After sixteen–SIXTEEN–Tiger Woods games, EA has finally found a new mascot for its golf series. As somebody who doesn’t follow golf, well… Well, let me tell you everything I know about Rory McIlroy. He looks vaguely like Paul McCartney. He has the highest stats in this game. He stares with dead, soulless eyes, unblinking, eager to consume mortal souls.
Okay, maybe there’s less supernatural consumption, and maybe more golf. You know, blue skies on a Sunny afternoon, a gentle breeze and a challenging but none-too-stressful game of skill to pass the time. It’s always seemed like hardcore gamers are a bit more interested in golf games than other sports titles. Maybe we think it’s a good substitute for going outside.
But really, it’s more a matter that these types of games provide a pretty unique experience. It’s mostly all prediction and abstract strategy. You have to choose a line to the hole. Then a club. Then a shot type. Then you have to gauge the wind’s effect. Then how the ball will roll. Then your chances of hitting a hazard. Then, once you’ve wrapped together all these separate factors, you have this one really brief moment of skillful execution where you actually take the shot. Golf is a flow of cerebral play with occasional moments of skilled play that translates into a pretty unique gaming experience.
And it works as a video game more broadly than other sports games because golf itself is purely focused on a single person’s skill. Whereas other sports games–hockey, basketball, football, OTHER football–are about managing the movements of entire team through near-constant action, golf games put you in direct control of a single athlete’s movements–which is the unique, attractive thing about sports in the first place.
Rory’s PGA Tour gives you several different options for how to control those movements. There’s an old-fashioned three-click power meter, which honestly feels a bit too simplistic these days. The game feels much more interesting and challenging with analog controls. I’ve mostly played under arcade mode, where you draw the analog stick back for the backswing and thrust it forward to strike the ball. For maximum power, you need a quick, consistent motion on the stick, and for maximum accuracy, you need to keep the stick dead straight. Veer a little to the left or right when you’re bringing the stick forward, and your ball’s gonna end up in the rough, or in the crowd, or in the next hole over.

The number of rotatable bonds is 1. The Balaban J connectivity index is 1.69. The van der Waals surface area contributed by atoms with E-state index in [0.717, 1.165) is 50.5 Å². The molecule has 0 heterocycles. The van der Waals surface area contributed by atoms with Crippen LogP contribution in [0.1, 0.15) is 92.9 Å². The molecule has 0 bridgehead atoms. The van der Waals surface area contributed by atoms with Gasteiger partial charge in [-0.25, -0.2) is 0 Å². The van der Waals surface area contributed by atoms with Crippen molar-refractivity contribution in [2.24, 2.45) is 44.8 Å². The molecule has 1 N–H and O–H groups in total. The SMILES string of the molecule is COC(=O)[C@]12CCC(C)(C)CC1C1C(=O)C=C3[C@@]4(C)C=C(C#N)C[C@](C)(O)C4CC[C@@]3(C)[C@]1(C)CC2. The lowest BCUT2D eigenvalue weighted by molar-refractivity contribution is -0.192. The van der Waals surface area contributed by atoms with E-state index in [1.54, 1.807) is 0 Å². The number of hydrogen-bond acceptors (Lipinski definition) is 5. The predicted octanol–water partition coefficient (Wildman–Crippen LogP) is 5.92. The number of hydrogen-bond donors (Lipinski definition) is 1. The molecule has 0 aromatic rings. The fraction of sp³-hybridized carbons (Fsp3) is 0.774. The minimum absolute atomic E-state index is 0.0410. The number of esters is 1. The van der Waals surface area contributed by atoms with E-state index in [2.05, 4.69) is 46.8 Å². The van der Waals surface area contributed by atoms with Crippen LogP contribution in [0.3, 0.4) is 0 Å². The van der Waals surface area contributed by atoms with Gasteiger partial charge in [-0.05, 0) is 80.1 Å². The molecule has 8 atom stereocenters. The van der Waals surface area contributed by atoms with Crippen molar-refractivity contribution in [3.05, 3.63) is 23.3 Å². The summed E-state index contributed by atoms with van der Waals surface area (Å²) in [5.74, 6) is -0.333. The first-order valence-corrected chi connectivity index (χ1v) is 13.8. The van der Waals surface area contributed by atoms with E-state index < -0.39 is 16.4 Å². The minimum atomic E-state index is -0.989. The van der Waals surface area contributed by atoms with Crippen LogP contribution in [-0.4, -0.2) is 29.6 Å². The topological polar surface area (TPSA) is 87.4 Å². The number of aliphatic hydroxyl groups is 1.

It’s challenging and interesting, and has a variety of points where you can either succeed to a greater degree of mastery or fail miserably on small mistake, which offers a room for your skill to grow over time. That’s the making of a pretty solid core gameplay mechanic. The game’s most challenging control scheme requires you to consider the length of your backswing and forces you to directly change the direction of your swing for draw and fade shots. That level of mastery isn’t something I was able to reach during my brief time with the game, but knowing that that degree of skill is supported here definitely raises my esteem of the game.
This is EA’s first current gen golf game, and the first after a two-year hiatus. And it definitely suffers from that malady which affects every first next-gen sports game. There’s generally a lot of jank. The menus are ugly and framey, and sometimes selections just won’t take until after two or three button presses. Character models look like they’ve tumbled straight down the center of the uncanny valley. Some things at the edges of the game just look a little weird, like when you hit the ball into the crowd and they give zero reaction. None of these things are game-breaking, but they do contribute to the product feeling a bit half-baked.
The lack of content and features is a more pressing issue. You can play a basic round of golf. You can play a basic round of golf online. You can play some crazy challenge golf. There’s the PGA Tour career mode, where you create a golfer and work your way up to the top of your game. The character creator is EXTREMELY limited, and it’s not super-clear what governs your stat increases. Not that you can directly allocate stat points–you’ve gotta pick from pre-generated loadouts–or that the stat increases are really necessary in the first place. After three tournaments, my total scrub player was already ranked third in the tour.
The course selection is also pretty limited, and you can run through all twelve of these courses in a matter of a few hours. I’m not a golf connoisseur, but I found the courses that ARE here to mostly be pretty good. This obviously comes from being based on real, world-class courses, but there’s plenty challenging design in attractive locations. There just isn’t enough of it.
Incidentally, that super-crazy-looking Battlefield course is pretty boring–it’s nothing but super-basic par three holes with some smoke and flames in the background. The best part about it is hearing the announcers struggle with war-related golf humor.
The thing I remember about Tiger Woods from ten years ago was how big of a deal it felt. You got licensed rap jams in your opening. You could play as such major celebrity golfers as Cedric the Entertainer. There were a ton of courses and a career mode that was basically an RPG and a best-in-gaming character creator.
This isn’t that. This is a game that’s just a sigh and a corporate directive that says “I guess we should probably make some kind of golf thing.” The core of it, the actual act of getting the ball down the course, is great. It’s challenging, satisfying, and perfectly captures the relaxing feeling of an afternoon on the green. But this is just a half-hearted shrug of a package. The lack of content and polish really drags down an excellent core mechanic, and all I can really do is sigh and say “maybe next year.”